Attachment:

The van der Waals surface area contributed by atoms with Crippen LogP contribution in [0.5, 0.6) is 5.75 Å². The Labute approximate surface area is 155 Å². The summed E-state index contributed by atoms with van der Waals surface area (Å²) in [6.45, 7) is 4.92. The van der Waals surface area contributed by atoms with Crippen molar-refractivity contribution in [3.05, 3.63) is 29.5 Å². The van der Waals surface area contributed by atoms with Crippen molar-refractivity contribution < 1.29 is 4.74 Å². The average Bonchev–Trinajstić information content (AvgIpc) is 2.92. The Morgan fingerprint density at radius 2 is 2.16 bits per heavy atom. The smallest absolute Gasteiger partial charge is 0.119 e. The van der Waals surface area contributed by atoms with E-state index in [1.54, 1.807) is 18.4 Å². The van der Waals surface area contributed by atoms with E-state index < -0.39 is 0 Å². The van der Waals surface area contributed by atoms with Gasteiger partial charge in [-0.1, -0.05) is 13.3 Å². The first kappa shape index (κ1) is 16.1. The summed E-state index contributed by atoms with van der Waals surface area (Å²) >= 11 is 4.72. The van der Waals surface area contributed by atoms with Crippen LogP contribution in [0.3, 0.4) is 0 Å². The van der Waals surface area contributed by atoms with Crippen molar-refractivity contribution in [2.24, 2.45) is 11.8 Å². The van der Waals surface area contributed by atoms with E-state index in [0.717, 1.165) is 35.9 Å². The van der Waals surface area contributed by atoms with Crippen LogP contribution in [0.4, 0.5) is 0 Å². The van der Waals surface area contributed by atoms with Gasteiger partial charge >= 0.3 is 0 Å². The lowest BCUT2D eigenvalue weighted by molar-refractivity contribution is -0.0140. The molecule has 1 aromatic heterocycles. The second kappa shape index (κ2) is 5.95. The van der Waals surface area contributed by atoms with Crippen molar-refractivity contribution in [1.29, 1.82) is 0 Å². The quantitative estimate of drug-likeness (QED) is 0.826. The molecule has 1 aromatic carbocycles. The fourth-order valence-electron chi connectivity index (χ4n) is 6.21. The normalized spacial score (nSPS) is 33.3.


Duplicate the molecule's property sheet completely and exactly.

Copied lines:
The van der Waals surface area contributed by atoms with Crippen LogP contribution in [0.5, 0.6) is 5.75 Å². The Labute approximate surface area is 155 Å². The summed E-state index contributed by atoms with van der Waals surface area (Å²) in [6.45, 7) is 4.92. The van der Waals surface area contributed by atoms with Crippen molar-refractivity contribution in [3.05, 3.63) is 29.5 Å². The van der Waals surface area contributed by atoms with Crippen molar-refractivity contribution < 1.29 is 4.74 Å². The average Bonchev–Trinajstić information content (AvgIpc) is 2.92. The Morgan fingerprint density at radius 2 is 2.16 bits per heavy atom. The smallest absolute Gasteiger partial charge is 0.119 e. The van der Waals surface area contributed by atoms with E-state index in [1.54, 1.807) is 18.4 Å². The van der Waals surface area contributed by atoms with E-state index < -0.39 is 0 Å². The van der Waals surface area contributed by atoms with Gasteiger partial charge in [-0.1, -0.05) is 13.3 Å². The first kappa shape index (κ1) is 16.1. The summed E-state index contributed by atoms with van der Waals surface area (Å²) >= 11 is 4.72. The van der Waals surface area contributed by atoms with Crippen LogP contribution in [0.3, 0.4) is 0 Å². The van der Waals surface area contributed by atoms with Crippen molar-refractivity contribution in [2.24, 2.45) is 11.8 Å². The van der Waals surface area contributed by atoms with E-state index in [0.717, 1.165) is 35.9 Å². The van der Waals surface area contributed by atoms with Crippen LogP contribution in [0.4, 0.5) is 0 Å². The van der Waals surface area contributed by atoms with Gasteiger partial charge >= 0.3 is 0 Å². The lowest BCUT2D eigenvalue weighted by molar-refractivity contribution is -0.0140. The molecule has 1 aromatic heterocycles. The second kappa shape index (κ2) is 5.95. The van der Waals surface area contributed by atoms with Crippen molar-refractivity contribution in [1.29, 1.82) is 0 Å². The quantitative estimate of drug-likeness (QED) is 0.826. The molecule has 1 aromatic carbocycles. The fourth-order valence-electron chi connectivity index (χ4n) is 6.21. The normalized spacial score (nSPS) is 33.3.